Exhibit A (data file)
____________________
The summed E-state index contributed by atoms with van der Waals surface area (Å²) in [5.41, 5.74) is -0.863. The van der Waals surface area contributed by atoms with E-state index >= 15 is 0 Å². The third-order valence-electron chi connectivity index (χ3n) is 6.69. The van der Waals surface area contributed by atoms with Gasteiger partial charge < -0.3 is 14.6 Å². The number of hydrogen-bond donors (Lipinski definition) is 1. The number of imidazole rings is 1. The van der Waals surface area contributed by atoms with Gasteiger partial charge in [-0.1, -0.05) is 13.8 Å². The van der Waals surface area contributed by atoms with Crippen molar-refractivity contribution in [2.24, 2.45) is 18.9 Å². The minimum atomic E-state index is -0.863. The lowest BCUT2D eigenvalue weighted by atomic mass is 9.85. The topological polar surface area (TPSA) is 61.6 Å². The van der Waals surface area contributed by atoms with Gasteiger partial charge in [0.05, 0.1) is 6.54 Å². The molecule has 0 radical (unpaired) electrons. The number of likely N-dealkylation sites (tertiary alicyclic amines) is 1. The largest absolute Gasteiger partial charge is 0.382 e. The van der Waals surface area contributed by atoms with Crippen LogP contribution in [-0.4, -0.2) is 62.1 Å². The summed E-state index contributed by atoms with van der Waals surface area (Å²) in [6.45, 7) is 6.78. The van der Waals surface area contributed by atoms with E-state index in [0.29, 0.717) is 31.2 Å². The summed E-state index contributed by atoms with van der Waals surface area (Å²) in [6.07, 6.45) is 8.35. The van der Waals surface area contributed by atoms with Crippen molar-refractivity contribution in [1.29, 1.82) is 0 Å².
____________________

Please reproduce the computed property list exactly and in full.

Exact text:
The summed E-state index contributed by atoms with van der Waals surface area (Å²) in [5.41, 5.74) is -0.863. The van der Waals surface area contributed by atoms with E-state index >= 15 is 0 Å². The third-order valence-electron chi connectivity index (χ3n) is 6.69. The van der Waals surface area contributed by atoms with Gasteiger partial charge < -0.3 is 14.6 Å². The number of hydrogen-bond donors (Lipinski definition) is 1. The number of imidazole rings is 1. The van der Waals surface area contributed by atoms with Gasteiger partial charge in [-0.1, -0.05) is 13.8 Å². The van der Waals surface area contributed by atoms with Crippen molar-refractivity contribution in [2.24, 2.45) is 18.9 Å². The minimum atomic E-state index is -0.863. The lowest BCUT2D eigenvalue weighted by atomic mass is 9.85. The topological polar surface area (TPSA) is 61.6 Å². The van der Waals surface area contributed by atoms with Gasteiger partial charge in [0.05, 0.1) is 6.54 Å². The molecule has 0 radical (unpaired) electrons. The number of likely N-dealkylation sites (tertiary alicyclic amines) is 1. The largest absolute Gasteiger partial charge is 0.382 e. The van der Waals surface area contributed by atoms with Crippen LogP contribution in [-0.4, -0.2) is 62.1 Å². The summed E-state index contributed by atoms with van der Waals surface area (Å²) in [6.45, 7) is 6.78. The van der Waals surface area contributed by atoms with E-state index in [0.29, 0.717) is 31.2 Å². The summed E-state index contributed by atoms with van der Waals surface area (Å²) in [6.07, 6.45) is 8.35. The van der Waals surface area contributed by atoms with Crippen molar-refractivity contribution in [1.29, 1.82) is 0 Å².